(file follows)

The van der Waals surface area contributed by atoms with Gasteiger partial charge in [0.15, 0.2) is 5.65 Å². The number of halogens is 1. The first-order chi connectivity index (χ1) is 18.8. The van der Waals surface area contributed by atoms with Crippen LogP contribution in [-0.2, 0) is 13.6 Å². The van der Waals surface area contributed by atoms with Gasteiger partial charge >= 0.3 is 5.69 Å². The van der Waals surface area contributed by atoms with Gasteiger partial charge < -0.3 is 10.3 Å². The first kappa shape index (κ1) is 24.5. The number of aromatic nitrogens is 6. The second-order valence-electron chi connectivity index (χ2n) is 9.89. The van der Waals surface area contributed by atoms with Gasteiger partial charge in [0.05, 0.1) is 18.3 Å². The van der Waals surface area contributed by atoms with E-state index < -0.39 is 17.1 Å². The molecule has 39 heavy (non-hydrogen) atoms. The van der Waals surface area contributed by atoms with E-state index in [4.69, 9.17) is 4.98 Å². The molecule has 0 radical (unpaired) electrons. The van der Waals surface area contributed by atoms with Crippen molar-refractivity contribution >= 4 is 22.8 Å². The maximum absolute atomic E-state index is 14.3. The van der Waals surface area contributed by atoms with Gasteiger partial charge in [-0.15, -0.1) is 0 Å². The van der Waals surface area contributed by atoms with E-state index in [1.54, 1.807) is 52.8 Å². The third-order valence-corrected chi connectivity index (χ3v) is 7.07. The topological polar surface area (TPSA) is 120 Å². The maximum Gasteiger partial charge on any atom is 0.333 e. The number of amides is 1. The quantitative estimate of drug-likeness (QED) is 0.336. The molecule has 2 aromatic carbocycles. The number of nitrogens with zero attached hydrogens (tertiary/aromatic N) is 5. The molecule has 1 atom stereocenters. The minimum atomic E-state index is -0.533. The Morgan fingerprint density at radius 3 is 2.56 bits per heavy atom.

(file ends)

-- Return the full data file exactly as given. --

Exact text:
The van der Waals surface area contributed by atoms with Gasteiger partial charge in [0.15, 0.2) is 5.65 Å². The number of halogens is 1. The first-order chi connectivity index (χ1) is 18.8. The van der Waals surface area contributed by atoms with Crippen LogP contribution in [-0.2, 0) is 13.6 Å². The van der Waals surface area contributed by atoms with Gasteiger partial charge >= 0.3 is 5.69 Å². The van der Waals surface area contributed by atoms with Gasteiger partial charge < -0.3 is 10.3 Å². The first kappa shape index (κ1) is 24.5. The number of aromatic nitrogens is 6. The second-order valence-electron chi connectivity index (χ2n) is 9.89. The van der Waals surface area contributed by atoms with Gasteiger partial charge in [0.05, 0.1) is 18.3 Å². The van der Waals surface area contributed by atoms with E-state index < -0.39 is 17.1 Å². The molecule has 39 heavy (non-hydrogen) atoms. The van der Waals surface area contributed by atoms with E-state index in [4.69, 9.17) is 4.98 Å². The molecule has 0 radical (unpaired) electrons. The van der Waals surface area contributed by atoms with Crippen molar-refractivity contribution >= 4 is 22.8 Å². The maximum absolute atomic E-state index is 14.3. The van der Waals surface area contributed by atoms with Gasteiger partial charge in [-0.15, -0.1) is 0 Å². The van der Waals surface area contributed by atoms with E-state index in [1.54, 1.807) is 52.8 Å². The third-order valence-corrected chi connectivity index (χ3v) is 7.07. The topological polar surface area (TPSA) is 120 Å². The maximum Gasteiger partial charge on any atom is 0.333 e. The number of amides is 1. The quantitative estimate of drug-likeness (QED) is 0.336. The molecule has 2 aromatic carbocycles. The number of nitrogens with zero attached hydrogens (tertiary/aromatic N) is 5. The molecule has 1 atom stereocenters. The minimum atomic E-state index is -0.533. The Morgan fingerprint density at radius 3 is 2.56 bits per heavy atom.